she is now has nothing to do with you. She's done what the vast 
majority of assault victims do. She's let you get inside her head and 
stay there. She gives the memory power over her by refusing to take 
that power back. Until she does, she'll remain fixated on you. And, 
yes, I told her that, too."

Again Methos nodded tiredly. "Could we change the subject, please?" 

"Not before I make a professional observation." Methos frowned, but 

"I'll give you the same advice I gave Cassandra. Go find yourself a 
therapist who's dealt with POW's and torture victims. Whatever 
catastrophic event occurred in your life to send you reeling towards 
self-destruction still has power over you." With that Mulder left him 
to go downstairs and continue his training. 

Methos sighed. Good advice, really, and he knew it was true. But how 
did one get therapy for an event or series of events one couldn't 
recall? And if he could, was it anything he'd really want to remember? 
He doubted it. May all the gods forgive him, he thought, finishing his 
drink, but better to let it just rest.



A surprised Methos poked his head out of the shower. "Joe?" He grabbed 
his robe and went into the living area. "How the hell did you... Oh," 
he nodded. "Cassandra's Watcher."

Joe nodded and made his way over to a chair. "I figured it was you 
from the description. Not of you," he clarified seeing the nervous 
look on the other man's face. "But from the way she was behaving. What 
did you do anyway? She's been wandering the streets for days snapping 
at everybody."

"Guess she didn't like what I had to say."

Joe turned in his seat, staring at the other man.

"Joe Dawson meet Fox Mulder, my student."

Joe shook his head. "You could have told me it was him. I wouldn't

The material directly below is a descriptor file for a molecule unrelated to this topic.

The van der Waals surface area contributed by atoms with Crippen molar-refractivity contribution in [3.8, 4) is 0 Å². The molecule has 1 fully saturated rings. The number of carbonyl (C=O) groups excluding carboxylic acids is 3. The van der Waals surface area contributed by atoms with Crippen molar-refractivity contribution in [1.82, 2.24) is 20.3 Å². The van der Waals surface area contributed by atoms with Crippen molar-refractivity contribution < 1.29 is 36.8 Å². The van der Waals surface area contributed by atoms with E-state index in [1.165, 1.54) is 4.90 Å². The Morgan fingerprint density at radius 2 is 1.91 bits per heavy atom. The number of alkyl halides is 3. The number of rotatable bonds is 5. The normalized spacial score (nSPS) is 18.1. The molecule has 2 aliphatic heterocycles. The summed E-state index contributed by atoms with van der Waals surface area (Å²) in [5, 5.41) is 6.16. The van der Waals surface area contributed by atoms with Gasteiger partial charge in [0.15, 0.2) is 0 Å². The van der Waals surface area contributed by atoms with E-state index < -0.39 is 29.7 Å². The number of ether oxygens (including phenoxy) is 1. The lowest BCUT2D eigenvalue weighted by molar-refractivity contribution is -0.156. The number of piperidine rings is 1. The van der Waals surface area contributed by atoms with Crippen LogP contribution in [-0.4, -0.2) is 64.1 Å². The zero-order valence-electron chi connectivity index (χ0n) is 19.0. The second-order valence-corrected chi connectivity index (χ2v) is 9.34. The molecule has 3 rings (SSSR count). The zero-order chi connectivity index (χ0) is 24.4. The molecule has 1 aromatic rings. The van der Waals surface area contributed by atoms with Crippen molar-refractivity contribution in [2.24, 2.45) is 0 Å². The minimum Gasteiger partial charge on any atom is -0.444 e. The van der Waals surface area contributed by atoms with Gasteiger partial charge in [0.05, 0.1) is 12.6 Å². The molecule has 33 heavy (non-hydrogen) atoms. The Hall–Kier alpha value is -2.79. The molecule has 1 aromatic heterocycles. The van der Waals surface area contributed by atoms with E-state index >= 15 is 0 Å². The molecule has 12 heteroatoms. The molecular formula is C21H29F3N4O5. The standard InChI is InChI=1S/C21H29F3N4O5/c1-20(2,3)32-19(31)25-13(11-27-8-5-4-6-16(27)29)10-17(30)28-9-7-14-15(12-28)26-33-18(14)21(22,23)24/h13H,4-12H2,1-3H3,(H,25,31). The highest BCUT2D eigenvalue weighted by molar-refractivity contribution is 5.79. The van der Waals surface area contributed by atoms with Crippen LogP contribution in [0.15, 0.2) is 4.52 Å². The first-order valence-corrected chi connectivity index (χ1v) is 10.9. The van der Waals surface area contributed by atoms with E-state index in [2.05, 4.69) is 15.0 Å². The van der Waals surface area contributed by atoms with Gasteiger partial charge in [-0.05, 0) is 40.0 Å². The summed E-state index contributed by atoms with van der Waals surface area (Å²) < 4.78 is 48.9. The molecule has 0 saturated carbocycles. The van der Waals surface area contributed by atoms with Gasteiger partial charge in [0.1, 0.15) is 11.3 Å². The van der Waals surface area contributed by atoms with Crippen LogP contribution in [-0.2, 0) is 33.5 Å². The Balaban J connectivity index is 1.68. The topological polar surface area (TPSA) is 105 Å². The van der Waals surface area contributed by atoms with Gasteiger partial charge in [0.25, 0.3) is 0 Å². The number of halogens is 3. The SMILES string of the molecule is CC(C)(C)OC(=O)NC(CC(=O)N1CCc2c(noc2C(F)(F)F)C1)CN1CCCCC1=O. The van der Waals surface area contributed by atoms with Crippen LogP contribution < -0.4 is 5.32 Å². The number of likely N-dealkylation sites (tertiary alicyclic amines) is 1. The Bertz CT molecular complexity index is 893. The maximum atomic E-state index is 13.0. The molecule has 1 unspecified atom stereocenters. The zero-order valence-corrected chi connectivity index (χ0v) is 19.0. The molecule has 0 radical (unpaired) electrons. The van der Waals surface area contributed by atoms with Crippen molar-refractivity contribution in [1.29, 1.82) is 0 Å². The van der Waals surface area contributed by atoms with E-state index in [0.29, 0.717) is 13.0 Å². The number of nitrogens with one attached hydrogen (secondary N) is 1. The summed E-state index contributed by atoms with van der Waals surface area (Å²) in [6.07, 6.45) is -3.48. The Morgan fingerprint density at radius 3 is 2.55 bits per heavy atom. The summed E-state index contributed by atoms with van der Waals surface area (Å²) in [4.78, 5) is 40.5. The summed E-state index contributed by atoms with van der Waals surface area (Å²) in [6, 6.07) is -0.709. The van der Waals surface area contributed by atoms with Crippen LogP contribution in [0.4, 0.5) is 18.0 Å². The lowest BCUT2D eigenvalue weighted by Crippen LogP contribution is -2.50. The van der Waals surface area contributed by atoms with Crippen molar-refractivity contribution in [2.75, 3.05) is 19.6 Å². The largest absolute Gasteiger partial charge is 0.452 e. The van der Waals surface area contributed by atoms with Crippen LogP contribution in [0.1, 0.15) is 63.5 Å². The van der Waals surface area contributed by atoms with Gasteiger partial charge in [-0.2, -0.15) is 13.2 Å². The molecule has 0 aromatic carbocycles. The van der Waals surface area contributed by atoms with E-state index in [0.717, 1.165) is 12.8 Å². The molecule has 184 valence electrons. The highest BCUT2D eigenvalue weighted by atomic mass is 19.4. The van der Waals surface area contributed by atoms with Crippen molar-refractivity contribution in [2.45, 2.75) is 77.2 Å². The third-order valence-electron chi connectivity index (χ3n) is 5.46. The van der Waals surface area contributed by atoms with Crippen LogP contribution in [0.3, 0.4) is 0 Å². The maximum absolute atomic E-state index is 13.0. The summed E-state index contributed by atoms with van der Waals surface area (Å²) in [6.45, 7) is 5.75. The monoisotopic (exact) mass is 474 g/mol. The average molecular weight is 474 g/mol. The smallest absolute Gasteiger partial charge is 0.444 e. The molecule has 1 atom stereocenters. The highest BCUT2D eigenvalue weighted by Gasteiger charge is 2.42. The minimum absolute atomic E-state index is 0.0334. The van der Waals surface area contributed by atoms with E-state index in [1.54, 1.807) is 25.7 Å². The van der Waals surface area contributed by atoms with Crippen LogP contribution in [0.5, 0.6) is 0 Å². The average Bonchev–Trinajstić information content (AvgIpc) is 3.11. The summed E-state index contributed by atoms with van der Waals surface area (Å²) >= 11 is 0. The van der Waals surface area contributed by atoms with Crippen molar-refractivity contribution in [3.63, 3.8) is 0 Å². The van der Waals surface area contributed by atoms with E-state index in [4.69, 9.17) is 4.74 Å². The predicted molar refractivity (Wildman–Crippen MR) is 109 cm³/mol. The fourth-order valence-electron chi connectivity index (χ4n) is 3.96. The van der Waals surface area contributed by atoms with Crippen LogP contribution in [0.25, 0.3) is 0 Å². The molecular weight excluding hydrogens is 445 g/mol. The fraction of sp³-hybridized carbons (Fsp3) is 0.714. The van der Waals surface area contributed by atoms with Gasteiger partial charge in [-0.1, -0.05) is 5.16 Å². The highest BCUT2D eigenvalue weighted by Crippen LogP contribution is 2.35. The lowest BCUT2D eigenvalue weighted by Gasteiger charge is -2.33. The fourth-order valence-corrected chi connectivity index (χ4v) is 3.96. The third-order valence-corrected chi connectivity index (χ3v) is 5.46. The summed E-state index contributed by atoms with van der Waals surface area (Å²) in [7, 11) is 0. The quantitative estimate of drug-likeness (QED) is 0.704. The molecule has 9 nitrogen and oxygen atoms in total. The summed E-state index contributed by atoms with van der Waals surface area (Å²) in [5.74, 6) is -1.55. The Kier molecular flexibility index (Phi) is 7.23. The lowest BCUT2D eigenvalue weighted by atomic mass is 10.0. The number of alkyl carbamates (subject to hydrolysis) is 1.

have been so worried when Cassandra appeared."

"I'm a secretive bastard," Methos shrugged. "You know this."

"You're not immortal," Mulder interrupted, having learned to ignore 
the irascible side of his teacher.

Joe grinned. "Nope. Not even pre-immie," he rapped his prosthetic 
legs, "luckily."

 Mulder moved into the room and took a seat as well. "So, what's a 

The older man winced uncomfortably. "Heard that did you?"

"It's a long story," Methos interjected. "And frankly, not very 

Joe nodded in agreement. "It's really, really boring."

"Uh huh," Mulder grunted, obviously not believing a word of it. "Well 
it appears, given our friend Adam here, that I could have as much as 
five thousand years worth of listening left to me."

Joe's mouth hung open. "You know? He knows?"

"He knows," Methos sighed. "Cassandra never was very discreet."

"Why would she be?" Mulder asked rhetorically. "What do you imagine 
her fondest wish is?"

"I'd rather not, if you don't mind," Methos responded testily. "As for 
The Watchers, they're a secret society of, well, watchers. They watch 
immortals do what they do, record it all for posterity, but never 
interfere. Usually. See? Very boring. Now, if you'll both excuse me, 
I'm going to dress."

"Take your time," Joe grinned, chuckling as Methos rolled his eyes 
disgustedly. When he'd disappeared back into the bathroom Dawson 
leaned forward conspiratorially. "So, what's he like?"

Mulder's eyes crinkled in confusion. "I thought you knew him."

"Yeah, but I met him as Adam Pierson, squeaky clean geek and 
endearingly annoying grad student. I've never actually been able to 
get to know the real Methos, immortal warrior and scourge of history. 
So, what's he really like?"

"In comparison to what?" Mulder teased.

Joe sighed despairingly.

"Stop pumping him for information," Methos chided as he stepped out of 
the bathroom, barefoot and dressed only in a pair of jeans. "Now, 
anybody want a beer?"

"It's seven o'clock in the morning," Mulder protested.

"Right. Anybody else want a beer?"